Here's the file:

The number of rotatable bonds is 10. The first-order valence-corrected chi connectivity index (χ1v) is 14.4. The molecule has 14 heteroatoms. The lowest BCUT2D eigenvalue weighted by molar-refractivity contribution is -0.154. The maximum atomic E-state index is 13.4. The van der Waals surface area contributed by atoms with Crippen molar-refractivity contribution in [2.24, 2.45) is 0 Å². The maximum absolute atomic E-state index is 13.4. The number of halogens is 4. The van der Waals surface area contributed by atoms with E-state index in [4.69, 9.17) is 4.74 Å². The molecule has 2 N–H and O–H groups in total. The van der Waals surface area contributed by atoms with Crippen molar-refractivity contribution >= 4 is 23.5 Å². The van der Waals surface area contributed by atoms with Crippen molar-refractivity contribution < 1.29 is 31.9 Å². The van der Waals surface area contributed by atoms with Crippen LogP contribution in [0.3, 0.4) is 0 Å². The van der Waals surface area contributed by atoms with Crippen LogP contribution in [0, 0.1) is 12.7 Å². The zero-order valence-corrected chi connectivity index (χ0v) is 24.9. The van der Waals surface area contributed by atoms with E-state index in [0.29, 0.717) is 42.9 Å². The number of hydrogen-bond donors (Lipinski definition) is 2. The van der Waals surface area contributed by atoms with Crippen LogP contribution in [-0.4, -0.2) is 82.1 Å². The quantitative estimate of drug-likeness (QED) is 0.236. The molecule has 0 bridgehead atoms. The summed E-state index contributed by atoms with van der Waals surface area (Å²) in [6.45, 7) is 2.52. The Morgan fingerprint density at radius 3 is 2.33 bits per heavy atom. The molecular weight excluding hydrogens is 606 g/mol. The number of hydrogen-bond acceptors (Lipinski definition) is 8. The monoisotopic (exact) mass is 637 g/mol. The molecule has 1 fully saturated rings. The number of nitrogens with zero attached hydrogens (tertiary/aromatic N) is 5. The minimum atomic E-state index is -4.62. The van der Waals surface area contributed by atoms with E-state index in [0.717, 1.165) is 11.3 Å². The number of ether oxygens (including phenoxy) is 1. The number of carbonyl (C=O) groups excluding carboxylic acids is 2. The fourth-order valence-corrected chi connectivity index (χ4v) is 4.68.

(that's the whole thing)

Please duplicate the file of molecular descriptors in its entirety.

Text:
The number of rotatable bonds is 10. The first-order valence-corrected chi connectivity index (χ1v) is 14.4. The molecule has 14 heteroatoms. The lowest BCUT2D eigenvalue weighted by molar-refractivity contribution is -0.154. The maximum atomic E-state index is 13.4. The van der Waals surface area contributed by atoms with Crippen molar-refractivity contribution in [2.24, 2.45) is 0 Å². The maximum absolute atomic E-state index is 13.4. The number of halogens is 4. The van der Waals surface area contributed by atoms with E-state index in [4.69, 9.17) is 4.74 Å². The molecule has 2 N–H and O–H groups in total. The van der Waals surface area contributed by atoms with Crippen molar-refractivity contribution >= 4 is 23.5 Å². The van der Waals surface area contributed by atoms with Crippen molar-refractivity contribution < 1.29 is 31.9 Å². The van der Waals surface area contributed by atoms with Crippen LogP contribution in [0.3, 0.4) is 0 Å². The van der Waals surface area contributed by atoms with Crippen LogP contribution in [0, 0.1) is 12.7 Å². The zero-order valence-corrected chi connectivity index (χ0v) is 24.9. The van der Waals surface area contributed by atoms with E-state index in [0.29, 0.717) is 42.9 Å². The number of hydrogen-bond donors (Lipinski definition) is 2. The van der Waals surface area contributed by atoms with Crippen LogP contribution in [-0.4, -0.2) is 82.1 Å². The quantitative estimate of drug-likeness (QED) is 0.236. The molecule has 0 bridgehead atoms. The summed E-state index contributed by atoms with van der Waals surface area (Å²) in [6.45, 7) is 2.52. The Morgan fingerprint density at radius 3 is 2.33 bits per heavy atom. The molecular weight excluding hydrogens is 606 g/mol. The number of hydrogen-bond acceptors (Lipinski definition) is 8. The monoisotopic (exact) mass is 637 g/mol. The molecule has 1 fully saturated rings. The number of nitrogens with zero attached hydrogens (tertiary/aromatic N) is 5. The minimum atomic E-state index is -4.62. The van der Waals surface area contributed by atoms with E-state index in [0.717, 1.165) is 11.3 Å². The number of ether oxygens (including phenoxy) is 1. The number of carbonyl (C=O) groups excluding carboxylic acids is 2. The fourth-order valence-corrected chi connectivity index (χ4v) is 4.68.